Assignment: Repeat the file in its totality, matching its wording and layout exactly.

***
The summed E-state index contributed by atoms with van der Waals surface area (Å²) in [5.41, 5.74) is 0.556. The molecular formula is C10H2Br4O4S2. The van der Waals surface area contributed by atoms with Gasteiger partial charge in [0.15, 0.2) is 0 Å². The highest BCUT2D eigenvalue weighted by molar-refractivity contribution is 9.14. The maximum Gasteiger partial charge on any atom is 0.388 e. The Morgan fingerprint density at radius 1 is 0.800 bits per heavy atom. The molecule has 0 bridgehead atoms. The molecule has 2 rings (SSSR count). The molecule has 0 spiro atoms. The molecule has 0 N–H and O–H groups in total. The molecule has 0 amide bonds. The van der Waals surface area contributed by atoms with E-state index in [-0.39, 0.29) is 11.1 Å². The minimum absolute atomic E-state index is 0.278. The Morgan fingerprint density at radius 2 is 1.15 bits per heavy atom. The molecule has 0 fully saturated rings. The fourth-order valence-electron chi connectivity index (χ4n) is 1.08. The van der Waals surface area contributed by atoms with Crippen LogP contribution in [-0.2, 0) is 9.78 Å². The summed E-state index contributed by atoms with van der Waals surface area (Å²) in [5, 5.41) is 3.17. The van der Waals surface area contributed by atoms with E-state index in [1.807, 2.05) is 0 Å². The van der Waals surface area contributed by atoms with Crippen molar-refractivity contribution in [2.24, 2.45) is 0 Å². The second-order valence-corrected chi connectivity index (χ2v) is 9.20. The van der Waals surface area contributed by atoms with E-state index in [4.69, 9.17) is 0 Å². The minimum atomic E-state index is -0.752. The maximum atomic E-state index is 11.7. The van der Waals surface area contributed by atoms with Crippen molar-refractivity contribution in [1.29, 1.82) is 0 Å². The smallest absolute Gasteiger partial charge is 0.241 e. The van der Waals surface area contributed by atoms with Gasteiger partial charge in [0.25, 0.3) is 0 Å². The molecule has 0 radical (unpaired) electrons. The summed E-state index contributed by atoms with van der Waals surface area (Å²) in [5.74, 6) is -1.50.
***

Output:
The summed E-state index contributed by atoms with van der Waals surface area (Å²) in [5.41, 5.74) is 0.556. The molecular formula is C10H2Br4O4S2. The van der Waals surface area contributed by atoms with Gasteiger partial charge in [0.15, 0.2) is 0 Å². The highest BCUT2D eigenvalue weighted by molar-refractivity contribution is 9.14. The maximum Gasteiger partial charge on any atom is 0.388 e. The Morgan fingerprint density at radius 1 is 0.800 bits per heavy atom. The molecule has 0 bridgehead atoms. The molecule has 2 rings (SSSR count). The molecule has 0 spiro atoms. The molecule has 0 N–H and O–H groups in total. The molecule has 0 amide bonds. The van der Waals surface area contributed by atoms with E-state index in [-0.39, 0.29) is 11.1 Å². The minimum absolute atomic E-state index is 0.278. The Morgan fingerprint density at radius 2 is 1.15 bits per heavy atom. The molecule has 0 fully saturated rings. The fourth-order valence-electron chi connectivity index (χ4n) is 1.08. The van der Waals surface area contributed by atoms with Crippen LogP contribution in [-0.2, 0) is 9.78 Å². The summed E-state index contributed by atoms with van der Waals surface area (Å²) in [5, 5.41) is 3.17. The van der Waals surface area contributed by atoms with E-state index in [1.807, 2.05) is 0 Å². The van der Waals surface area contributed by atoms with Crippen molar-refractivity contribution in [2.24, 2.45) is 0 Å². The second-order valence-corrected chi connectivity index (χ2v) is 9.20. The van der Waals surface area contributed by atoms with E-state index in [4.69, 9.17) is 0 Å². The minimum atomic E-state index is -0.752. The maximum atomic E-state index is 11.7. The van der Waals surface area contributed by atoms with Crippen molar-refractivity contribution in [1.29, 1.82) is 0 Å². The smallest absolute Gasteiger partial charge is 0.241 e. The van der Waals surface area contributed by atoms with Gasteiger partial charge in [0.25, 0.3) is 0 Å². The molecule has 0 radical (unpaired) electrons. The summed E-state index contributed by atoms with van der Waals surface area (Å²) in [5.74, 6) is -1.50.